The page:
Origin of load
Related formsload·less, adjectivere·load, noun, verbun·der·load, verb (used with object)
Can be confusedload lode
7. Load, burden referred originally to something placed on a person or animal or put into a vehicle for conveyance. Both load and burden are still used in this literal sense, though burden only infrequently, except in such fixed phrases as beast of burden and a ship of 1500 tons burden (carrying capacity). Both words have come to be used figuratively to refer to duties, cares, etc., that are oppressively heavy, and this is now the main meaning of burden : You have taken a load off my mind. Some children are a burden.
Dictionary.com Unabridged Based on the Random House Unabridged Dictionary, © Random House, Inc. 2019
British Dictionary definitions for underload
/ (ləʊd) /
something to be borne or conveyed; weight
- the usual amount borne or conveyed
- (in combination)a carload
something that weighs down, oppresses, or burdensthat's a load off my mind
a single charge of a firearm
electrical engineering electronics
- a device that receives or dissipates the power from an amplifier, oscillator, generator, or some other source of signals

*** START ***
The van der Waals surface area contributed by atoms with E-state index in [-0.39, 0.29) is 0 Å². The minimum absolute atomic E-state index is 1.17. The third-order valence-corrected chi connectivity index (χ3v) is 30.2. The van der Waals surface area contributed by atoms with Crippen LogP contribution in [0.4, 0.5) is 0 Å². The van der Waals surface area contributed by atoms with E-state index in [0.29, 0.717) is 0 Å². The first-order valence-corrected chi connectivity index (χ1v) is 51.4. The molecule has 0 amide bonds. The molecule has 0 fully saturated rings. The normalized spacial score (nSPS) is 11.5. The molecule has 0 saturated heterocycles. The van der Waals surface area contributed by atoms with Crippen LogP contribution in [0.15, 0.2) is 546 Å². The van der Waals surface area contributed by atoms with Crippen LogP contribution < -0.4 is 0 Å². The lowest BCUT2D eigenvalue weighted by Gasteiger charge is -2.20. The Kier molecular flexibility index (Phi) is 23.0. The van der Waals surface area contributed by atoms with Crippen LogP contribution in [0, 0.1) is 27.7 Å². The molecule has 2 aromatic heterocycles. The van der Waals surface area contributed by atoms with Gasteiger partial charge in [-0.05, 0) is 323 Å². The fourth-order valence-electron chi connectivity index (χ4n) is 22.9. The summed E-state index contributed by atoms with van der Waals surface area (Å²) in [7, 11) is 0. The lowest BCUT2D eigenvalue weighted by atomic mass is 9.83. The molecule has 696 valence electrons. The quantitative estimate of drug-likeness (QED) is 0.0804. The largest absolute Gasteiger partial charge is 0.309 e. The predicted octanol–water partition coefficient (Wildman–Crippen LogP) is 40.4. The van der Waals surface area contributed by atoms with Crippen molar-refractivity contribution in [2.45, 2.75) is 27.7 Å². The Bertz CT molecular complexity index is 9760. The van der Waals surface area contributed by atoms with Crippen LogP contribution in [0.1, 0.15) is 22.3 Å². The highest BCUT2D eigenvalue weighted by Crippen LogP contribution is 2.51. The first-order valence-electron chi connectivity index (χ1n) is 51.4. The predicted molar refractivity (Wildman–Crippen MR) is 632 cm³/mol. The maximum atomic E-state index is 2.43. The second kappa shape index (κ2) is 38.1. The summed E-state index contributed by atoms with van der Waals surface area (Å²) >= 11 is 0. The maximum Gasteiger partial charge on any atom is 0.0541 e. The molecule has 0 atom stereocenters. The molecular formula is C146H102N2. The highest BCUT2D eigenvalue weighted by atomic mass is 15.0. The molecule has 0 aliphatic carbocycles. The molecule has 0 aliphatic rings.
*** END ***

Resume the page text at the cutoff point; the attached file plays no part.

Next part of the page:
- the power delivered by a machine, generator, circuit, etc
the force acting on a component in a mechanism or structure
the resistance overcome by an engine or motor when it is driving a machine, etc
an external force applied to a component or mechanism
a load of informal a quantity ofa load of nonsense
get a load of informal pay attention to
have a load on US and Canadian slang to be intoxicated
shoot one's load slang (of a man) to ejaculate at orgasm
verb (mainly tr)
(also intr) to place or receive (cargo, goods, etc) upon (a ship, lorry, etc)
to burden or oppress
to supply or beset (someone) with in abundance or overwhelminglythey loaded her with gifts
to cause to be biasedto load a question
(also intr) to put an ammunition charge into (a firearm)
photog to position (a film, cartridge, or plate) in (a camera)
to weight or bias (a roulette wheel, dice, etc)